Stephany Diaz, a housing specialist for New York Foundling, one of the city’s largest foster-care agencies, said she has begun prodding youths to apply for public assistance once they are officially discharged from care.

“I used to discourage them to go down that route,” she said. “But now we almost have to.”

Since 2002, the Administration for Children’s Services has tried to move teenagers out of group homes and into foster care, hoping that when the time comes to leave, the children would have families to turn to.

“We want children to leave care with a loving, caring and supportive adult who’s going to continue to work with them long past their 21st birthday,” said Lorraine Stephens, a deputy commissioner at the Administration for Children’s Services. “We don’t want any kid to leave without someone connected to them.”

But many children have tenuous connections to foster families, at best.

Mr. Smith, whose aunt is his foster parent, said staying with her after his 21st birthday is not an option. “She’s moving in with her boyfriend,” he said.

Melissa Diaz, 19, left the foster care system more than a year ago, shortly after her foster mother died. Ms. Diaz later moved to Covenant House, and after nearly three months of searching found a job stocking shelves at Duane Reade.

She is training to become a nursing assistant and trying to earn enough money to become independent and afford housing on her own. “That would be great,” she said. “It would be a blessing from God.”

Overlap Between Prison and Child Welfare Systems

A Tangle of Problems Links Prison, Foster Care
Chen, Michelle. Gotham Gazette, April 13, 2009.

Wanda Chambers came to understand motherhood in an unlikely setting: the solitude of a maximum-security prison.

Chambers, now 41, had struggled with addiction for years; she had tried treatment but couldn't stop using. Her crisis bottomed out in 1998, when child welfare authorities took her infant daughter, Princess, and placed her in the home of a foster parent. Soon afterward, Chambers was incarcerated on a drug conviction.

At Bedford Hills Correctional Facility in Westchester, "I was locked up long enough to really strengthen my mind and change my way of thinking," she recalled. When she got out about three years later, she was determined to prove to the government she deserved to have her daughter back. She went through 18 months of court-supervised drug treatment and parenting skills programs before finally regaining custody.

The experience continues to shape her family. She works as an advocate for parents dealing with child welfare. Meanwhile, Princess' former foster mother remains involved, helping care for the child as a co-parent.

For Chambers, prison and foster care brought regret and revelation. "It was definitely a learning experience," she said. "You lose everything, and you break family ties. And I always wanted to get it right, but I just didn't know how."

In New York City's social service structure, two major institutions wield the power to separate families in the name of safety. With the aim of protecting society as a whole, criminal justice agencies sweep up parents through courts and prisons, while the Administration for Children's Services, charged with safeguarding individual children from harm, routinely removes young people from troubled homes. Though driven by different goals, the two systems interact in many families. Critics warn that both types of intervention may further deepen patterns of emotional and social trauma for children and parents.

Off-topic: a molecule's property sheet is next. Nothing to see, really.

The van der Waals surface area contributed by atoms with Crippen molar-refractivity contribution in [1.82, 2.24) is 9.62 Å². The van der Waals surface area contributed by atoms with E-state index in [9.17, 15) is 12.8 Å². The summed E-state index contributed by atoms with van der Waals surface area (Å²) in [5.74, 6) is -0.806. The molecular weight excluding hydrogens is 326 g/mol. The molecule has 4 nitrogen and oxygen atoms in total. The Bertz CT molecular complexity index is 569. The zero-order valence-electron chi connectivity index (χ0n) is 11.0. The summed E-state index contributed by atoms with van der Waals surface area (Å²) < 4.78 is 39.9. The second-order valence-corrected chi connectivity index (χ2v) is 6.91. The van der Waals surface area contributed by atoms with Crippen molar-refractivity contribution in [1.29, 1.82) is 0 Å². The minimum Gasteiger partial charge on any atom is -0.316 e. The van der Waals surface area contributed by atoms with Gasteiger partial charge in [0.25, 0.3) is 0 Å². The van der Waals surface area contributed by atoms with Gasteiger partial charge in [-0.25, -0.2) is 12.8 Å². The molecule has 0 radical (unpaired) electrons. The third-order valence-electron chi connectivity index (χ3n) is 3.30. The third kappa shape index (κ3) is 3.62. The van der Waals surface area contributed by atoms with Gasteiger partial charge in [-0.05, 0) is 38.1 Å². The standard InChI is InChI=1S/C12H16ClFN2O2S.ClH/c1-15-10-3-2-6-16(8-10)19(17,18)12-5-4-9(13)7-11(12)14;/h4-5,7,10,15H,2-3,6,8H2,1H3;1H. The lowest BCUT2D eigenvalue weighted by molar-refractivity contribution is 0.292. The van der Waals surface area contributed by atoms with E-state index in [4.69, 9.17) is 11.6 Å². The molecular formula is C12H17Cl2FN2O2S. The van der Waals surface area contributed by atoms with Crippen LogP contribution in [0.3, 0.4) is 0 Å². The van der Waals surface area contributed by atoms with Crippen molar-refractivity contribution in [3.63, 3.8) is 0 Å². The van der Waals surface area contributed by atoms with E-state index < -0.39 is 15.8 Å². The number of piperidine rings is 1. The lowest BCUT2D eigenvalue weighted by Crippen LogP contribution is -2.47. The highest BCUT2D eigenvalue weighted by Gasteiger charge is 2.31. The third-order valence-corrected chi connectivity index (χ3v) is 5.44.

Interlocking Systems, Interlocking Problems
There are no comprehensive statistics on families involved with both the child welfare and criminal justice systems in New York City. According to New York State's Department of Correctional Services, the majority of inmates report having at least one child. The Correctional Association, a New York-based advocacy group, estimates that statewide, more than 10,000 children had a mother imprisoned in New York prisons or jails. National data indicate that most mothers in state prisons lived with their children before their current sentence. Of mothers in state prisons with children under 18, about one in ten reported having a child in foster or institutional care; many more had children living with other relatives, though some relatives may also serve as "kinship" foster caregivers.

But national child welfare data reveal more subtle overlaps between the systems. One third of all children reported to local child welfare agencies for being maltreated at home had a primary caregiver who had been arrested at least once. Long-term studies show that families often cycle through social problems that can lead both to losing a child to foster care and to losing a parent to prison: issues such as poverty, substance abuse and mental illness. Demographics underline the connections: people in poor and black communities tend to have heavier involvement with both child-protective services and the criminal justice system.